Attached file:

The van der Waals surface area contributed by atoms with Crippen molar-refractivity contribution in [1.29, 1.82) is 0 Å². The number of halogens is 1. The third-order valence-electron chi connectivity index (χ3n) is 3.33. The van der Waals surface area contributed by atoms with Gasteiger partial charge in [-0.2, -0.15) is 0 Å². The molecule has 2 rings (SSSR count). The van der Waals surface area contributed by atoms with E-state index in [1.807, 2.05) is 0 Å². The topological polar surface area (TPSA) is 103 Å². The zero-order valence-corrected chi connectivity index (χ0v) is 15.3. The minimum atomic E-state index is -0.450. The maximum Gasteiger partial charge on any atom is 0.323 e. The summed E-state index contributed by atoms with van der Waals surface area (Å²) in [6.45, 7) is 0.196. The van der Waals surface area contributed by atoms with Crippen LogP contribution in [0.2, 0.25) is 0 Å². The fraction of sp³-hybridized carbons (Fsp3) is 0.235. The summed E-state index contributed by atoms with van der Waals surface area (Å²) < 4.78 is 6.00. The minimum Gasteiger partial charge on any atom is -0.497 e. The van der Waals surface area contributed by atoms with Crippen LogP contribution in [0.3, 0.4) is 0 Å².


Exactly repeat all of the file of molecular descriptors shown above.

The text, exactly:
The van der Waals surface area contributed by atoms with Crippen molar-refractivity contribution in [1.29, 1.82) is 0 Å². The number of halogens is 1. The third-order valence-electron chi connectivity index (χ3n) is 3.33. The van der Waals surface area contributed by atoms with Gasteiger partial charge in [-0.2, -0.15) is 0 Å². The molecule has 2 rings (SSSR count). The van der Waals surface area contributed by atoms with E-state index in [1.807, 2.05) is 0 Å². The topological polar surface area (TPSA) is 103 Å². The zero-order valence-corrected chi connectivity index (χ0v) is 15.3. The minimum atomic E-state index is -0.450. The maximum Gasteiger partial charge on any atom is 0.323 e. The summed E-state index contributed by atoms with van der Waals surface area (Å²) in [6.45, 7) is 0.196. The van der Waals surface area contributed by atoms with Crippen LogP contribution in [0.2, 0.25) is 0 Å². The fraction of sp³-hybridized carbons (Fsp3) is 0.235. The summed E-state index contributed by atoms with van der Waals surface area (Å²) < 4.78 is 6.00. The minimum Gasteiger partial charge on any atom is -0.497 e. The van der Waals surface area contributed by atoms with Crippen LogP contribution in [0.3, 0.4) is 0 Å².